Tidal & Estuary Dynamics

A fragile ecosystem exists where rivers meet the ocean. The flora and fauna particular to the estuary and tidal environments have evolved to withstand the many water quality issues (from salinity to sediment) that come into play within this zone straddling freshwater and marine habitats. Stillwater approaches these brackish environments as extensions of the upstream watershed and have expertise in questions related to:

  • Lagoon/marsh geomorphic dynamics: sedimentation dynamics and local topographic change; groundwater elevation; mouth breaching
  • Hydraulic modeling: bathymetry evolution
  • Marsh vegetation: establishment, recruitment, and changes in zonation
  • Sea level rise, salt-water encroachment, and climate change
  • Fish rearing and spawning habitat: listed salmonids, smelt, spilltail, and tidewater goby)
  • Shorebird surveys and monitoring
  • Eelgrass habitat restoration and monitoring
  • Wetland habitat planting plans and fisheries habitat development
  • Nutrient and macroalgae synoptic sampling
  • Point source pollution: development of comprehensive water quality sampling plans and assessment of narrative and numeric compliance with regional, statewide, and national water quality criteria for coastal and inland waters.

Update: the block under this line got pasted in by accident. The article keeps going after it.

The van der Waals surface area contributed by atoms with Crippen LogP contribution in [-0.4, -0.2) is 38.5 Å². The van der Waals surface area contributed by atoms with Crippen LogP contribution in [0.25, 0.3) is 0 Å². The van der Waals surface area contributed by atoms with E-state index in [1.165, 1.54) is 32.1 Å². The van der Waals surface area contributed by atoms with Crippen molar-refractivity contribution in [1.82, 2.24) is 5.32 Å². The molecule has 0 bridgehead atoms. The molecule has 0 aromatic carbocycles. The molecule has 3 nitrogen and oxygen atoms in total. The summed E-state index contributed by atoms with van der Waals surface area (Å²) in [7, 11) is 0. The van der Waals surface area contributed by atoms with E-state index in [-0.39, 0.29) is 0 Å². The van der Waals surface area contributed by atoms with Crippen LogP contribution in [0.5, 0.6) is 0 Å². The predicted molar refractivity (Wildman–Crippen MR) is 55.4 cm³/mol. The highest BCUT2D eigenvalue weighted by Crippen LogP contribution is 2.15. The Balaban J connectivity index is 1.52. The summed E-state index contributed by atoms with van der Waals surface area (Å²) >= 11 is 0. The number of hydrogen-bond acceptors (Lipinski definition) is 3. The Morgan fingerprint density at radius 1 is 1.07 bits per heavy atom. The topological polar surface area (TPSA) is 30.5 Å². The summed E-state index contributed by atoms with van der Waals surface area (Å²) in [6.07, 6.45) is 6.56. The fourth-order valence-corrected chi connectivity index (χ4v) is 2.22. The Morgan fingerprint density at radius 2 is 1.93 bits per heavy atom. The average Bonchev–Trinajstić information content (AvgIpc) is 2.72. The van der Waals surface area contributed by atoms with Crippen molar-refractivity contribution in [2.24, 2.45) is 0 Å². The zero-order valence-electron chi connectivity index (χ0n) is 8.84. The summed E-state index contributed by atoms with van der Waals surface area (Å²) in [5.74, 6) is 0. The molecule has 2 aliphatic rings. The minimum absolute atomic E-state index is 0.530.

Our watershed-wide perspective helps link upstream activities with downstream outcomes.


Noah Hume
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Energizing the Ocean

Wave energy has the potential to provide an economical energy supply that would lessen our reliance on coal. Stillwater was a part of a multi-disciplinary team assisting PG&E with a draft pilot license application for their Humboldt WaveConnectTM Project.

Tidewater Goby Restoration “Toolbox”

Stillwater developed hydrologic and biologic guidelines to assist resource managers as they implement tidal habitat restoration or enhancement activities for the federally listed endangered tidewater goby (Eucyclogobius newberryi).

Wastewater Discharge: Good or Bad?

Stillwater is helping to assess whether the treated wastewater discharge to the Santa Clara River Estuary by the City of Ventura’s Water Reclamation Facility provides ecological enhancement or harm both now and in the future.

Eelgrass Restoration

An idle fuel pipeline removal in Humboldt Bay included restoration of 1 acre of eelgrass habitat to satisfy various permit stipulations. Eelgrass was transplanted from neighboring natural beds into the disturbed site. Successful colonization by anemones, octopus, and crabs was observed soon thereafter.